Many of those opposed to gay marriages emphasise the inability of gay couples to naturally reproduce or raise children, but civil partners currently have equal custody, adoption and IVF rights as straight married couples, and the law does not discriminate against infertile heterosexual couples wishing to marry. The rhetoric of ‘family values’ cited by many gay marriage opponents suggests that opening up marriage to gay couples would inevitably result in the breakdown of the family unit, yet all sociological and scientific research carried out has failed to show any difference in gay and straight couples’ parenting abilities. And the suggestion that the husband and wife partnership is the cornerstone of family values and good parenting is unfounded; the legal link between two parents is irrelevant to their ability and suitability to raise children. Cohabiting couple, civil partners or husband and wife: parents are still parents (for good or for worse) by any other name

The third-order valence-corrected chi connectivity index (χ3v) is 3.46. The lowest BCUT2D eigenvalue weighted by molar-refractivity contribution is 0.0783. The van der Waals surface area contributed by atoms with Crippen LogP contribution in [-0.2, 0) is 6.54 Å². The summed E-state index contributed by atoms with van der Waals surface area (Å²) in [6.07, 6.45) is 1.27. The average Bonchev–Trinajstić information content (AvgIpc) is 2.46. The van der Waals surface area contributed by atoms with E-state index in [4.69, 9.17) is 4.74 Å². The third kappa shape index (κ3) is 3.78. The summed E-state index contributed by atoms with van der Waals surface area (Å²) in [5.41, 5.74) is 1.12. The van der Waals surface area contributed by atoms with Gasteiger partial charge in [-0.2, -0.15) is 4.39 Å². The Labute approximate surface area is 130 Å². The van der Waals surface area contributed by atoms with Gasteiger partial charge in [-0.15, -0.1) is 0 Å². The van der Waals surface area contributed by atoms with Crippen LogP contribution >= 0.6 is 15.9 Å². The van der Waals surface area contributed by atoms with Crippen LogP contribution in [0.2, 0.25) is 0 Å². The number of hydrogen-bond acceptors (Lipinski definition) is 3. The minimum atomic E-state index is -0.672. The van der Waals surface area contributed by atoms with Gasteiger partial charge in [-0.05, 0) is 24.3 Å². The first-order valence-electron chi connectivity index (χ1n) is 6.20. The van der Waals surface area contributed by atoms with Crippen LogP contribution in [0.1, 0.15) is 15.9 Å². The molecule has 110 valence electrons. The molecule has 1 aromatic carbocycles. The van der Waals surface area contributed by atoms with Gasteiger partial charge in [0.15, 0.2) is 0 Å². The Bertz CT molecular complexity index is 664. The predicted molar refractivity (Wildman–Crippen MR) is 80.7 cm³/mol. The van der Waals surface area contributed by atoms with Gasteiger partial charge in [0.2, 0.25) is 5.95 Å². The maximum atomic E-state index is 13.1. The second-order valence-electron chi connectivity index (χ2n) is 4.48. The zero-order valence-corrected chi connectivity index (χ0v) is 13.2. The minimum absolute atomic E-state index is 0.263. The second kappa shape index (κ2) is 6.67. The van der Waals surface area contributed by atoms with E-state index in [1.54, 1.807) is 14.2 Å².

Yet a compromise between legal equality and the freedom to practice religious doctrine must be struck, and ideological support ought to come through persuasion rather than imposition. British society celebrates religious tolerance, and there is no reason why an organisation cannot perform and sanction marriage sacraments (selective or not) to complement civil marriages: the right to freedom of expression ratifies this. However, such sacraments cannot be enshrined in law, explicitly or implicitly. Far from undermining them, this system would reaffirm increasingly diluted marital vows. By essentially privatising the marriage sacrament, couples would have a choice whether or not to take the vows currently mandatory in marriages, encouraging a greater conviction in couples undertaking them and supporting freedom of religious practice. At any rate, a 2010 amendment which overturned legislation prohibiting civil partnerships to be held on religious grounds is forcing religious institutions to at least consider more progressive legislation, and while this is a long way from advocating same-sex marriages, the terms for a potential compromise agreement have been laid out.